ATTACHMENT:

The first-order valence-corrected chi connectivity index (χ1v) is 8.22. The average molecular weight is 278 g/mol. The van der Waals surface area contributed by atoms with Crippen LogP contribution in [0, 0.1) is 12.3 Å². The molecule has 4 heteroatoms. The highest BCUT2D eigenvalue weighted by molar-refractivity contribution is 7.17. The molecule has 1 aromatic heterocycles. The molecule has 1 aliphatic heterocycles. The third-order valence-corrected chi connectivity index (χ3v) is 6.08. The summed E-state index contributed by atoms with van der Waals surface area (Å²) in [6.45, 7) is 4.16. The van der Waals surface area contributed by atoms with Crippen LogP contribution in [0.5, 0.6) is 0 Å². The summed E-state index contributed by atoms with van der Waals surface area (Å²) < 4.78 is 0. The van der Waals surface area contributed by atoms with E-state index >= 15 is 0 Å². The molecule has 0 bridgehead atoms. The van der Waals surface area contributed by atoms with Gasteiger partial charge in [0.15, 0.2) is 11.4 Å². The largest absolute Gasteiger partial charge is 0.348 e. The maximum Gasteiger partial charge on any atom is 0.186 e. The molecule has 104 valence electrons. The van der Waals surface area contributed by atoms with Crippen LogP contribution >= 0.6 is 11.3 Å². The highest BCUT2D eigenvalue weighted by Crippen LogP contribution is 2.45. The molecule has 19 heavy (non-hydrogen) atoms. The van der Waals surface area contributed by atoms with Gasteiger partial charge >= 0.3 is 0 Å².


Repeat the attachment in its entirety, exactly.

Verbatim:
The first-order valence-corrected chi connectivity index (χ1v) is 8.22. The average molecular weight is 278 g/mol. The van der Waals surface area contributed by atoms with Crippen LogP contribution in [0, 0.1) is 12.3 Å². The molecule has 4 heteroatoms. The highest BCUT2D eigenvalue weighted by molar-refractivity contribution is 7.17. The molecule has 1 aromatic heterocycles. The molecule has 1 aliphatic heterocycles. The third-order valence-corrected chi connectivity index (χ3v) is 6.08. The summed E-state index contributed by atoms with van der Waals surface area (Å²) in [6.45, 7) is 4.16. The van der Waals surface area contributed by atoms with Crippen LogP contribution in [0.5, 0.6) is 0 Å². The summed E-state index contributed by atoms with van der Waals surface area (Å²) < 4.78 is 0. The van der Waals surface area contributed by atoms with E-state index >= 15 is 0 Å². The molecule has 0 bridgehead atoms. The van der Waals surface area contributed by atoms with Gasteiger partial charge in [0.15, 0.2) is 11.4 Å². The largest absolute Gasteiger partial charge is 0.348 e. The maximum Gasteiger partial charge on any atom is 0.186 e. The molecule has 104 valence electrons. The van der Waals surface area contributed by atoms with Crippen LogP contribution >= 0.6 is 11.3 Å². The highest BCUT2D eigenvalue weighted by Crippen LogP contribution is 2.45. The molecule has 19 heavy (non-hydrogen) atoms. The van der Waals surface area contributed by atoms with Gasteiger partial charge >= 0.3 is 0 Å².